This can’t be good for me. There’s a theory that disorders like mine — hypoglycemia, food allergies, chronic fatigue, and others — are the result of exhausted adrenal glands. People like me have worried, worked, eaten, drunk, or in some other way dug themselves into a hole out of which they cannot climb.

Joyce Carol Oates, writing about her tachycardia, a potentially dangerous heart condition, explains that the important thing during an episode is “to prevent panic! You must not panic!”

This sums it up perfectly: I worry, knowing full well that I shouldn’t. I’ve been known to worry savagely, relentlessly, for hours at a time. If nothing else, I worry about worrying. No matter how hard I try to relax or what clever stratagems I devise, I am no match for the treachery of my own mind.


There is little doubt that my attitudes and habits, my way of being in the world, have much to do with my current condition. At the very least, one does not ingest large quantities of alcohol for twenty years without paying some sort of physical price. In retrospect, it seems remarkable to me that my body held out for as long as it did.

In fact, it was only after I’d been sober for a while that things suddenly began to go haywire. I woke up with headaches, became strangely irritable around mealtimes, was constantly hungry, craved sweets. In those days, breakfast for me was usually a bowl of Frosted Flakes in cream, with a six-pack of miniature powdered doughnuts on the side. I loved those little doughnuts, popping them into my mouth throughout the day like oversized Lifesavers, my fingers, desk, and, no doubt, the corners of my mouth perpetually coated with a fine layer of white powder. Lunch consisted of a submarine sandwich washed down with a couple of bottles of lime “fruit juice” — essentially nothing more than green sugar water. Supper was usually a repeat of lunch, except for the addition of French fries. Evenings, spent at AA meetings, were an orgy of coffee and sweets. Afterward, we’d go out for more coffee and ice cream or pie.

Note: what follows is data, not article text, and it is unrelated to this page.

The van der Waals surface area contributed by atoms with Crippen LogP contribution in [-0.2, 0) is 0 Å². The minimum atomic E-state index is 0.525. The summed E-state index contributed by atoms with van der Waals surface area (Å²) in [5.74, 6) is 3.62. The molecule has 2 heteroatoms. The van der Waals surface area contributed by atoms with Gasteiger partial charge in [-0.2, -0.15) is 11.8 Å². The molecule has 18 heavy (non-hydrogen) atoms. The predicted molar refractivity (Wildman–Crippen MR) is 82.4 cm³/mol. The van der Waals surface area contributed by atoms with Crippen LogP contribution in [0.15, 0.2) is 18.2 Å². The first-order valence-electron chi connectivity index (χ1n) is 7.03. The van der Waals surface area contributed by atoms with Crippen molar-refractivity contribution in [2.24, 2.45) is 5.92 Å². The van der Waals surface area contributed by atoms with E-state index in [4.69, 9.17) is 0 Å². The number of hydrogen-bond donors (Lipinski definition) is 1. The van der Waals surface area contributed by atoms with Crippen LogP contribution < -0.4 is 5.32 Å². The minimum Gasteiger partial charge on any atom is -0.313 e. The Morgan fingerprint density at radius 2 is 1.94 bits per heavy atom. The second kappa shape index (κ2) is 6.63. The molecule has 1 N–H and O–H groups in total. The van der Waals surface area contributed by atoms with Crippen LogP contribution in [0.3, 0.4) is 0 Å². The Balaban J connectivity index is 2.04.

A co-worker, herself a recovering alcoholic who suffered from hypoglycemia, recognized my symptoms and urged me to change my eating habits. But I was arrogant, impatient, and unwilling to listen to good advice. Just as I had refused to believe I was an alcoholic, I could not accept that I was physically ill.

By the time I began to admit there was something wrong with the way I was eating, I was much worse. I grudgingly began to change my diet but ignored the warning not to eat the same foods all the time, because hypoglycemics often develop food allergies. This seemed ridiculous to me, as ridiculous as the notion of hypoglycemia had once seemed. Mostly for convenience, I continued eating large amounts of the same foods every day — and, sure enough, I gradually became allergic to many of them. It took me years to adopt a varied diet. By then, there was precious little left that I could eat.


The following is a partial list of the foods to which I am currently allergic: beef, chicken, turkey, eggs, tomatoes, nuts, corn, white flour, wheat flour, millet flour, barley flour, rye flour, buckwheat flour, legumes, any foods containing sugar, potatoes (they are quickly converted to sugar after ingestion), dried fruits, more than one or two pieces of regular fruit, anything with caffeine or MSG, cheese, yogurt, milk, and most anything in a box or can. I have also discovered, in my never-ending search for foods that I can tolerate, that I get sick from rabbit, duck, alligator, buffalo, snails, turtle, and snake.